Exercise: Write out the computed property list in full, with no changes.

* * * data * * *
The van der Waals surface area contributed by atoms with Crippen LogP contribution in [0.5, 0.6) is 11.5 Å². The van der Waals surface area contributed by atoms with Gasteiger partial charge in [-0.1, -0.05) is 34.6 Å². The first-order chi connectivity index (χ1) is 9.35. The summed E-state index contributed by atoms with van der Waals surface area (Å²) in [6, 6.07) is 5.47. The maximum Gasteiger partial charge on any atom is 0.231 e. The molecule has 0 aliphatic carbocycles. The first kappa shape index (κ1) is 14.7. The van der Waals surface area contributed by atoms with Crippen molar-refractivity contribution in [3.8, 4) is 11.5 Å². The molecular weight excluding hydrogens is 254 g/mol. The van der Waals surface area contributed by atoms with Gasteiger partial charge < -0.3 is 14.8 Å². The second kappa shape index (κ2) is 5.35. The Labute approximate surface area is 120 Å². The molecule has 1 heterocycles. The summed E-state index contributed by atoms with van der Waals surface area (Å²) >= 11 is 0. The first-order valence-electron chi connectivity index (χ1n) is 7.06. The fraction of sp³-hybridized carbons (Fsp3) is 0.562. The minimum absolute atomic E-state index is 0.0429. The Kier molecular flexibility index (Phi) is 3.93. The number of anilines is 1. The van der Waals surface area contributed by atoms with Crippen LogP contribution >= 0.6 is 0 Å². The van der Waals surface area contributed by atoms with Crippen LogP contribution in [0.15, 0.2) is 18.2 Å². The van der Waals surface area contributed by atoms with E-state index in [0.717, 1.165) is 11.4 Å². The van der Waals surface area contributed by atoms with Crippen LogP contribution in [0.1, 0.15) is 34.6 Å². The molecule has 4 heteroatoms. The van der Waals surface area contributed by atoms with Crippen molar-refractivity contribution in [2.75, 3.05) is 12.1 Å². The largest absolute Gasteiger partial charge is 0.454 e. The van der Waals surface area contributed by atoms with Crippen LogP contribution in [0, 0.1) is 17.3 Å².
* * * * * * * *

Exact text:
The van der Waals surface area contributed by atoms with Crippen LogP contribution in [0.5, 0.6) is 11.5 Å². The van der Waals surface area contributed by atoms with Gasteiger partial charge in [-0.1, -0.05) is 34.6 Å². The first-order chi connectivity index (χ1) is 9.35. The summed E-state index contributed by atoms with van der Waals surface area (Å²) in [6, 6.07) is 5.47. The maximum Gasteiger partial charge on any atom is 0.231 e. The molecule has 0 aliphatic carbocycles. The first kappa shape index (κ1) is 14.7. The van der Waals surface area contributed by atoms with Crippen molar-refractivity contribution in [3.8, 4) is 11.5 Å². The molecular weight excluding hydrogens is 254 g/mol. The van der Waals surface area contributed by atoms with Gasteiger partial charge < -0.3 is 14.8 Å². The second kappa shape index (κ2) is 5.35. The Labute approximate surface area is 120 Å². The molecule has 1 heterocycles. The summed E-state index contributed by atoms with van der Waals surface area (Å²) >= 11 is 0. The first-order valence-electron chi connectivity index (χ1n) is 7.06. The fraction of sp³-hybridized carbons (Fsp3) is 0.562. The minimum absolute atomic E-state index is 0.0429. The Kier molecular flexibility index (Phi) is 3.93. The number of anilines is 1. The van der Waals surface area contributed by atoms with Crippen LogP contribution >= 0.6 is 0 Å². The van der Waals surface area contributed by atoms with Crippen LogP contribution in [0.15, 0.2) is 18.2 Å². The van der Waals surface area contributed by atoms with E-state index in [0.717, 1.165) is 11.4 Å². The van der Waals surface area contributed by atoms with Crippen LogP contribution in [0.1, 0.15) is 34.6 Å². The molecule has 4 heteroatoms. The van der Waals surface area contributed by atoms with Crippen molar-refractivity contribution in [2.75, 3.05) is 12.1 Å². The largest absolute Gasteiger partial charge is 0.454 e. The van der Waals surface area contributed by atoms with Crippen LogP contribution in [0, 0.1) is 17.3 Å².